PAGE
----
The first time I wrote about death, you looked at me funny. You had a look in your eyes, almost as if the cigarette bud I crushed with the heel of my torn sneakers were metaphors and the beer in my hand wasn’t just a rebel trapped in a 90s jazz song. You gave me your hand, hoping you could be just the therapy I needed.
You had always treated me like a poem, trying to read between the lines I never wrote.
I had taken your hand only because I had always dreamed of dancing in the rain with you, our silences synchronised to Iron & Wine. You thought you were kissing the girl from my stories, the one who romanticised darker and darkest. Your thumbs wiped away the raindrops on my cheeks that I’d wait for to reach my tongue so I could taste them.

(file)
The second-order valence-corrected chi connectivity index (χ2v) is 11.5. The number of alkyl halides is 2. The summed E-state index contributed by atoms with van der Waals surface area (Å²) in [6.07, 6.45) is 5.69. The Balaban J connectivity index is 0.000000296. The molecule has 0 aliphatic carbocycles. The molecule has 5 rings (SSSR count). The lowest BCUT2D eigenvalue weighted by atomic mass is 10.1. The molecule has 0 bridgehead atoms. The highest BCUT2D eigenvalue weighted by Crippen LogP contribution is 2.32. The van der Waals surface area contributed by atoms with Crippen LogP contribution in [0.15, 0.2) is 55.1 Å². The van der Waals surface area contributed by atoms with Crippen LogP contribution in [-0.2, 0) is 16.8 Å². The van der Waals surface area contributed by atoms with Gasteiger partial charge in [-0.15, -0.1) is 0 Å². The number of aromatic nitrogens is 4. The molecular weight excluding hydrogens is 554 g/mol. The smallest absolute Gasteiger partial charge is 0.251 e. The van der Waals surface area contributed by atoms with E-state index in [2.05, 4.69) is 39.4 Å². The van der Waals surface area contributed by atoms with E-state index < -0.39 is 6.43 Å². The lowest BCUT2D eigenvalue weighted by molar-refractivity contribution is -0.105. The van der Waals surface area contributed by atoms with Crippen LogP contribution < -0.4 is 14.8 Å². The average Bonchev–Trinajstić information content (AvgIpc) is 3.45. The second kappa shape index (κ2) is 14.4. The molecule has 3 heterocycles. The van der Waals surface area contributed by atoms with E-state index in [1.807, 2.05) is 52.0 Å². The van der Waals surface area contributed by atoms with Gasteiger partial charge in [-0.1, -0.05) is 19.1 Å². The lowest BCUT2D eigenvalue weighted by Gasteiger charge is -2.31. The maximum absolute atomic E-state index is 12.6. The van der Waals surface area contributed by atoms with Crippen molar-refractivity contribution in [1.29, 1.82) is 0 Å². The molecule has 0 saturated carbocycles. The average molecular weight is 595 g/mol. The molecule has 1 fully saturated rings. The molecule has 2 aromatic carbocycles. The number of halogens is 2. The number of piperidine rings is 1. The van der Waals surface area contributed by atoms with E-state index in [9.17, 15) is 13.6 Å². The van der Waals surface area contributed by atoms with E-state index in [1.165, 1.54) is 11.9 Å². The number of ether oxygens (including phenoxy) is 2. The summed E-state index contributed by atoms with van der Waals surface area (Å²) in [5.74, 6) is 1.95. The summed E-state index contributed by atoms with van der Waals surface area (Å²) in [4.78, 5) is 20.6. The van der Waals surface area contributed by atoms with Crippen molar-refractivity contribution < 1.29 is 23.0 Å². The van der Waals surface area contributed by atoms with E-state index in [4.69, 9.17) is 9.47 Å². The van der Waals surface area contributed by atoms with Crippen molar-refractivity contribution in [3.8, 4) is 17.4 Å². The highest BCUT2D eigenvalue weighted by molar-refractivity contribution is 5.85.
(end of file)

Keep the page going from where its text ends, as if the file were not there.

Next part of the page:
You thought they were tears.
You’ve always been a fixer, the one with the missing piece of jigsaw. I don’t sleep at night because there are songs playing in my head, not because I think of ways to kill myself. I am just not broken enough for you, and you keep gluing back dead skin. I am what you see on the surface, just a sketch. But this sketch is still waiting for you on her porch, hoping you’d take her to dance under a starry beach, kiss her salty lips, just because you like the taste.